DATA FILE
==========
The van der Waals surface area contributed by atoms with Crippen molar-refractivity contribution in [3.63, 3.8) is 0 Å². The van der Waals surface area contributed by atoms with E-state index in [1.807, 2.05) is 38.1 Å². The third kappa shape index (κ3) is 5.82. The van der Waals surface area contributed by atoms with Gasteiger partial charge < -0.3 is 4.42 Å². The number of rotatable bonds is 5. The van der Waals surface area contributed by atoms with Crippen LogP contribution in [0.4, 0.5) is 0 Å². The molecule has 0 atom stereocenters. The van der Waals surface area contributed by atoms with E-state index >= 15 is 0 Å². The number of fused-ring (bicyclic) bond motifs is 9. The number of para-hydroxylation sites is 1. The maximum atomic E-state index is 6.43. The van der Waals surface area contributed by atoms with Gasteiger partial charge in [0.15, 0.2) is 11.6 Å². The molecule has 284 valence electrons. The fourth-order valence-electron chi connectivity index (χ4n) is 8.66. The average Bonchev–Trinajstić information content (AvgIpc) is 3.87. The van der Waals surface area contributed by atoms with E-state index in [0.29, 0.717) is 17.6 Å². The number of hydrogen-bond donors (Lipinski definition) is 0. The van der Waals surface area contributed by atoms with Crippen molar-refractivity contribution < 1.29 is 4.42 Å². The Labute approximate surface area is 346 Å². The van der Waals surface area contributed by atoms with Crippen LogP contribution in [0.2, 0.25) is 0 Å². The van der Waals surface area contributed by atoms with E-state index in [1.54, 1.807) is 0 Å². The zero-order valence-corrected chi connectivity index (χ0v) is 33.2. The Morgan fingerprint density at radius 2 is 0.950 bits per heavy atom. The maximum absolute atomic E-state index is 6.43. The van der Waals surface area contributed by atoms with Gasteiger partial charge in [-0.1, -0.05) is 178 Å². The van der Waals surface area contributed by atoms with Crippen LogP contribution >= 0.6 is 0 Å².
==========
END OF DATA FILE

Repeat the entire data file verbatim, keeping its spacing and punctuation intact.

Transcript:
The van der Waals surface area contributed by atoms with Crippen molar-refractivity contribution in [3.63, 3.8) is 0 Å². The van der Waals surface area contributed by atoms with E-state index in [1.807, 2.05) is 38.1 Å². The third kappa shape index (κ3) is 5.82. The van der Waals surface area contributed by atoms with Gasteiger partial charge < -0.3 is 4.42 Å². The number of rotatable bonds is 5. The van der Waals surface area contributed by atoms with Crippen LogP contribution in [0.4, 0.5) is 0 Å². The molecule has 0 atom stereocenters. The van der Waals surface area contributed by atoms with E-state index >= 15 is 0 Å². The number of fused-ring (bicyclic) bond motifs is 9. The number of para-hydroxylation sites is 1. The maximum atomic E-state index is 6.43. The van der Waals surface area contributed by atoms with Gasteiger partial charge in [0.15, 0.2) is 11.6 Å². The molecule has 284 valence electrons. The fourth-order valence-electron chi connectivity index (χ4n) is 8.66. The average Bonchev–Trinajstić information content (AvgIpc) is 3.87. The van der Waals surface area contributed by atoms with E-state index in [0.29, 0.717) is 17.6 Å². The number of hydrogen-bond donors (Lipinski definition) is 0. The van der Waals surface area contributed by atoms with Crippen molar-refractivity contribution < 1.29 is 4.42 Å². The Labute approximate surface area is 346 Å². The van der Waals surface area contributed by atoms with Crippen LogP contribution in [0.2, 0.25) is 0 Å². The van der Waals surface area contributed by atoms with E-state index in [1.54, 1.807) is 0 Å². The zero-order valence-corrected chi connectivity index (χ0v) is 33.2. The Morgan fingerprint density at radius 2 is 0.950 bits per heavy atom. The maximum absolute atomic E-state index is 6.43. The van der Waals surface area contributed by atoms with Gasteiger partial charge in [-0.1, -0.05) is 178 Å². The van der Waals surface area contributed by atoms with Crippen LogP contribution >= 0.6 is 0 Å².